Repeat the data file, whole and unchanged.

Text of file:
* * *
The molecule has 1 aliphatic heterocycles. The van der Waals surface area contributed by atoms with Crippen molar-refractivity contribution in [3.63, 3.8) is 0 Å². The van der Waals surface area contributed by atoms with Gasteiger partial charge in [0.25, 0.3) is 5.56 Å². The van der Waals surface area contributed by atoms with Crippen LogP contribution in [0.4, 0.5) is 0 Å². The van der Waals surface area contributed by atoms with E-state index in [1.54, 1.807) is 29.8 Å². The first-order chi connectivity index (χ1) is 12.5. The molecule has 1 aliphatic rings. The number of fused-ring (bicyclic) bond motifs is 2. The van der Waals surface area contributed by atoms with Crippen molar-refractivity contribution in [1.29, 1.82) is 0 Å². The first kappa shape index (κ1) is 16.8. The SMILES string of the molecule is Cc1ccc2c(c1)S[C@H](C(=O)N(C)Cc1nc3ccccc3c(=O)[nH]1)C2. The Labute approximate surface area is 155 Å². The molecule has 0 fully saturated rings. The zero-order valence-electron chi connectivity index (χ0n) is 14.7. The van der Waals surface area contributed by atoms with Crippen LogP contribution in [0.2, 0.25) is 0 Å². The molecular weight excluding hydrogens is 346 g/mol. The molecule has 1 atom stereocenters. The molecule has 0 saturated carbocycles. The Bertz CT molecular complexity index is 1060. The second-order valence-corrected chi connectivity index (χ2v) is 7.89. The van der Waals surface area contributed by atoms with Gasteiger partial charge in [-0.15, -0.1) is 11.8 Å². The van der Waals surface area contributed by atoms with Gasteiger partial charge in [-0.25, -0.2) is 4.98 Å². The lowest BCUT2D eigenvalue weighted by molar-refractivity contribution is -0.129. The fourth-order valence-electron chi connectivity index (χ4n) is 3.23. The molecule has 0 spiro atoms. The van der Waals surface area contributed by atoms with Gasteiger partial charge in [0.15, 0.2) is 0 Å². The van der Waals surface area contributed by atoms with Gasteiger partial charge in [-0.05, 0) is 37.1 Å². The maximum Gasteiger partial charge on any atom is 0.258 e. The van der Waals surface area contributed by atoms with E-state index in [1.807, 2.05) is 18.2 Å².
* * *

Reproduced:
The molecule has 1 aliphatic heterocycles. The van der Waals surface area contributed by atoms with Crippen molar-refractivity contribution in [3.63, 3.8) is 0 Å². The van der Waals surface area contributed by atoms with Gasteiger partial charge in [0.25, 0.3) is 5.56 Å². The van der Waals surface area contributed by atoms with Crippen LogP contribution in [0.4, 0.5) is 0 Å². The van der Waals surface area contributed by atoms with E-state index in [1.54, 1.807) is 29.8 Å². The first-order chi connectivity index (χ1) is 12.5. The molecule has 1 aliphatic rings. The number of fused-ring (bicyclic) bond motifs is 2. The van der Waals surface area contributed by atoms with Crippen molar-refractivity contribution in [1.29, 1.82) is 0 Å². The first kappa shape index (κ1) is 16.8. The SMILES string of the molecule is Cc1ccc2c(c1)S[C@H](C(=O)N(C)Cc1nc3ccccc3c(=O)[nH]1)C2. The Labute approximate surface area is 155 Å². The molecule has 0 fully saturated rings. The zero-order valence-electron chi connectivity index (χ0n) is 14.7. The van der Waals surface area contributed by atoms with Crippen LogP contribution in [0.2, 0.25) is 0 Å². The molecular weight excluding hydrogens is 346 g/mol. The molecule has 1 atom stereocenters. The molecule has 0 saturated carbocycles. The Bertz CT molecular complexity index is 1060. The second-order valence-corrected chi connectivity index (χ2v) is 7.89. The van der Waals surface area contributed by atoms with Gasteiger partial charge in [-0.15, -0.1) is 11.8 Å². The van der Waals surface area contributed by atoms with Gasteiger partial charge in [-0.25, -0.2) is 4.98 Å². The lowest BCUT2D eigenvalue weighted by molar-refractivity contribution is -0.129. The fourth-order valence-electron chi connectivity index (χ4n) is 3.23. The molecule has 0 spiro atoms. The van der Waals surface area contributed by atoms with Gasteiger partial charge in [0.15, 0.2) is 0 Å². The van der Waals surface area contributed by atoms with Gasteiger partial charge in [-0.05, 0) is 37.1 Å². The maximum Gasteiger partial charge on any atom is 0.258 e. The van der Waals surface area contributed by atoms with E-state index in [1.807, 2.05) is 18.2 Å².